Salmonella in spices prompts changes in farming, drying
Science has revealed what ancient kings and sultans never knew: Instead of improving health, spices sometimes make people very sick, so officials in India are quietly pushing some of the most far-reaching changes ever in the way farmers here pick, dry and thresh their rich bounty.
The New York Times
IDUKKI, India — Spices grown in the mist-shrouded Western Ghats mountain range here have fueled wars, fortunes and even the discovery of continents, and for thousands of years farmers harvested them in the same traditional ways. Until now.
Science has revealed what ancient kings and sultans never knew: Instead of improving health, spices sometimes make people very sick, so Indian government officials are quietly pushing some of the most far-reaching changes ever in the way farmers here pick, dry and thresh their rich bounty.
The U.S. Food and Drug Administration will soon release a comprehensive analysis that pinpoints imported spices, found in just about every kitchen in the Western world, as a surprisingly potent source of salmonella poisoning.
In a study of more than 20,000 food shipments, the food agency found that nearly 7 percent of spice lots were contaminated with salmonella, twice the average of all other imported foods. Some 15 percent of coriander and 12 percent of oregano and basil shipments were contaminated, with high contamination levels also found in sesame seeds, curry powder and cumin. Four percent of black-pepper shipments were contaminated.
Each year, 1.2 million people in the United States become sick from salmonella, one of the most common sources of food-borne illness. More than 23,000 are hospitalized and 450 die. Symptoms include diarrhea, fever and abdominal cramps that begin 12 to 36 hours after infection and can last three to five days. Death can result when infection affects vital organs. Infants and older people are most at risk.
Mexico and India had the highest share of contaminated spices. About 14 percent of the samples from Mexico contained salmonella, the study found, a result Mexican officials disputed.
India’s exports were the second-most contaminated, at approximately 9 percent, but India ships nearly four times the amount of spices to the U.S. that Mexico does. Nearly one-quarter of Americans’ spices, oils and food colorings comes from India.
The findings, the result of a three-year study that FDA officials have on occasion discussed publicly and recently published in the journal Food Microbiology, form an important part of the spice analysis that will be made public “soon,” officials said.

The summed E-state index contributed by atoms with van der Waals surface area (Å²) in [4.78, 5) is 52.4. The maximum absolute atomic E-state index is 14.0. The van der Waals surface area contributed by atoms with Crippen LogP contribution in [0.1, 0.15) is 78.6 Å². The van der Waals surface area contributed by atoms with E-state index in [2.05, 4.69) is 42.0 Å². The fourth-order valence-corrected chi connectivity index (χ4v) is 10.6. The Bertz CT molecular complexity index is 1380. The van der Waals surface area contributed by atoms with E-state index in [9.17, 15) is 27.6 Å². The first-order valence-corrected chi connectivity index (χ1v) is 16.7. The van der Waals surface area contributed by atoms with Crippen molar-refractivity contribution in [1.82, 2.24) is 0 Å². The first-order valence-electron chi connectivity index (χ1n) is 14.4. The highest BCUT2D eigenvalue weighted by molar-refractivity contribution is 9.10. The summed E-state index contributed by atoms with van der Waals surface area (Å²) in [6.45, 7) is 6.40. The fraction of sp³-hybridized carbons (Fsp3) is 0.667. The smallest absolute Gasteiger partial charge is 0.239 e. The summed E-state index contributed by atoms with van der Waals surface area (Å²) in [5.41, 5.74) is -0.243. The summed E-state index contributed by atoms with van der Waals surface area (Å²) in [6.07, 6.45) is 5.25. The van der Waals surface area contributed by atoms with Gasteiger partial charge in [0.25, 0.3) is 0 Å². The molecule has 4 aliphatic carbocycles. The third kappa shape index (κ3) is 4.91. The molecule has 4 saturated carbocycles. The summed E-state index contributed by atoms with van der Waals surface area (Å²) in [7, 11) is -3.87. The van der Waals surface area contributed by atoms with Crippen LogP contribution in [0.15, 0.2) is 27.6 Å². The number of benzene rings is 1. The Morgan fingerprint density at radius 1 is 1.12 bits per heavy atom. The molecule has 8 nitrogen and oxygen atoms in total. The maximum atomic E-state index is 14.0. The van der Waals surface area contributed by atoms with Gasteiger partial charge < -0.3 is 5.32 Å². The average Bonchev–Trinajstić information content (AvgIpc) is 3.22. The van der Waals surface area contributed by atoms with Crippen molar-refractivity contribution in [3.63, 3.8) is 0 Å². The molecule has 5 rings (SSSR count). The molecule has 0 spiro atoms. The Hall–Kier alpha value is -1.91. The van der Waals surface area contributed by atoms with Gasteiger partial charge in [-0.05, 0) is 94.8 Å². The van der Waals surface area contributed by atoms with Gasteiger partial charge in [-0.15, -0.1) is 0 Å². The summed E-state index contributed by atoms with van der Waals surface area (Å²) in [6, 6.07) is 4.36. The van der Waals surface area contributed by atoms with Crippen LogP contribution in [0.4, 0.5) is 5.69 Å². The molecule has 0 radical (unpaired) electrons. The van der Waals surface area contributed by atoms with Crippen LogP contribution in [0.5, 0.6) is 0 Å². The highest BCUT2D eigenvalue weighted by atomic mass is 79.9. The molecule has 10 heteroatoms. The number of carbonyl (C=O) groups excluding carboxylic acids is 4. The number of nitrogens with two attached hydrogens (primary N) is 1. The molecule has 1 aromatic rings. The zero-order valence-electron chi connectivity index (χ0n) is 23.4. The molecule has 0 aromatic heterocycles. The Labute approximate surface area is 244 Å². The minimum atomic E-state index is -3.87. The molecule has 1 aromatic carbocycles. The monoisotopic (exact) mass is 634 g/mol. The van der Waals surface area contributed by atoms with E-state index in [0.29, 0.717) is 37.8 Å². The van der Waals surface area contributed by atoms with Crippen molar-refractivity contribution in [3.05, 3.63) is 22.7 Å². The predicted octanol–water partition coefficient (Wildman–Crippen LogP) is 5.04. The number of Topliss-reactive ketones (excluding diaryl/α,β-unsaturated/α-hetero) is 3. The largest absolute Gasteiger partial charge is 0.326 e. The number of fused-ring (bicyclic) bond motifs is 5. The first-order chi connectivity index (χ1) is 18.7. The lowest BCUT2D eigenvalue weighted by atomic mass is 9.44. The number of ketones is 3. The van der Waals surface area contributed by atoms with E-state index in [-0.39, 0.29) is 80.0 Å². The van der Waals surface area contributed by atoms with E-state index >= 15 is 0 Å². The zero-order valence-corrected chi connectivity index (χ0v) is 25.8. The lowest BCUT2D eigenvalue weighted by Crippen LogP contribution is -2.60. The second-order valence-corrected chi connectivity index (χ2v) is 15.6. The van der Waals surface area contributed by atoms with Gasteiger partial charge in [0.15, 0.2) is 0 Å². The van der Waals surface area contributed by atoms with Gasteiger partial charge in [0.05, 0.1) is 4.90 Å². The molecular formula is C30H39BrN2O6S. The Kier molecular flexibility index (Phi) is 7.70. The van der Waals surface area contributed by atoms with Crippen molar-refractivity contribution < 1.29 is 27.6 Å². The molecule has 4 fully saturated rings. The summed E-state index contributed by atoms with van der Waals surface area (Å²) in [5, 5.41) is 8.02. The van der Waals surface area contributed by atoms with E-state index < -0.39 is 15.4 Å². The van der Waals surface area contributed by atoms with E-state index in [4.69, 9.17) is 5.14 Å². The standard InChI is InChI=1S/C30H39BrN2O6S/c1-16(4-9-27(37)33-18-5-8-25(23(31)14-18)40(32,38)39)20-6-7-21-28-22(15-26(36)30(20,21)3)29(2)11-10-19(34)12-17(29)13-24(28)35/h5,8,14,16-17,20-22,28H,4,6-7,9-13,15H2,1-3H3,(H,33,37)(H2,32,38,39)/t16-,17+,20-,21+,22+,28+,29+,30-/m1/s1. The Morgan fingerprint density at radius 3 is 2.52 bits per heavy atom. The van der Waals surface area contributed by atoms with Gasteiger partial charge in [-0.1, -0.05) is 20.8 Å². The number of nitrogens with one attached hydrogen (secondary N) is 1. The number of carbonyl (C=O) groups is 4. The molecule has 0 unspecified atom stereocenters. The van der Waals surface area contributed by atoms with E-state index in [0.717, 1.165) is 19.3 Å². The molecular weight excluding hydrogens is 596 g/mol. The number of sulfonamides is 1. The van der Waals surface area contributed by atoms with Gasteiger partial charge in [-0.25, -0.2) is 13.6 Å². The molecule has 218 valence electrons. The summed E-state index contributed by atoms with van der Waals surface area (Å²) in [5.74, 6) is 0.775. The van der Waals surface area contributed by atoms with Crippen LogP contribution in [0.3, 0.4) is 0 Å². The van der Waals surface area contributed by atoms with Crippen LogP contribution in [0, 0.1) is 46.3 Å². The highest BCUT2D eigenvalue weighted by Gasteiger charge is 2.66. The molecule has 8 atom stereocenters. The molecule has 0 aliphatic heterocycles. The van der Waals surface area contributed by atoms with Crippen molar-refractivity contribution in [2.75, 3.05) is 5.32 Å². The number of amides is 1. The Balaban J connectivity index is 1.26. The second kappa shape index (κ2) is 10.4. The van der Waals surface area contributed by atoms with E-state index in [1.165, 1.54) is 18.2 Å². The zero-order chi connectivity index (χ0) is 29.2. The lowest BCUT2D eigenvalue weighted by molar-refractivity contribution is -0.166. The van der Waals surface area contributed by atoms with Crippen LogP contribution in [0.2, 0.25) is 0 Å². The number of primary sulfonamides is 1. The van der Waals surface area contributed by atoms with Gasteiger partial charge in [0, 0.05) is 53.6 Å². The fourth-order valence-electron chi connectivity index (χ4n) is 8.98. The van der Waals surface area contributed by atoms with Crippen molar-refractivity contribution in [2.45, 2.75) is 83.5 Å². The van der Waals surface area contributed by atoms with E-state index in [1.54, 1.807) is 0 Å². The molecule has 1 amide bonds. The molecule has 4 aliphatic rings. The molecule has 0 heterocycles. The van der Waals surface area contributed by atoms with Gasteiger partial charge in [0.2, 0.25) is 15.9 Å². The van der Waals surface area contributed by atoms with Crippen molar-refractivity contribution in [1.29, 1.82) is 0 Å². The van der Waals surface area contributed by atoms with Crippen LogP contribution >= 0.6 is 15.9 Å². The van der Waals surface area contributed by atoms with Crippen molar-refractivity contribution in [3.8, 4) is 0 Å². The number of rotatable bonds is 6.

Westerners are particularly vulnerable to contaminated spices because pepper and other spices are added at the table, so bacterial hitchhikers are consumed live and unharmed. Bacteria do not survive high temperatures, so spices present fewer problems when added during cooking, as is typical in the cuisine of India and most other Asian countries.
In India, the world’s largest producer, consumer and exporter of spices, government officials are taking U.S. concerns seriously.
“The world wants safe spices, and we are committed to making that happen,” said Dr. A. Jayathilak, chairman of the Spices Board of India, a government agency that regulates and promotes spices.
On a tour through a tropical landscape teeming with pepper and cardamom farms, rubber plantations, tea estates and wild elephants, Indian spice officials showed some voluntary changes they are pushing.
The first stop was Noble Joseph’s 10-acre pepper farm. Not so long ago, pepper farmers almost universally dried the seeds on bamboo mats or dirt floors and then gathered them for manual threshing. Dirt, dung and salmonella were simply part of the harvest.
Now, the Josephs boil their harvest in water to clean the kernels. They are then placed on tarps spread over a concrete slab with nets above to catch bird droppings.
Ovens would be even more sanitary, but ovens and electricity are expensive “and sunlight is free,” Joseph said.
Salmonella can survive indefinitely on dried spices.
Indian officials emphasized that spices slated for export are often treated to kill any bacteria. Such treatments include steam-heating, irradiation or ethylene oxide gas.
But FDA inspectors have found high levels of salmonella in shipments said to have received such treatments, documents show.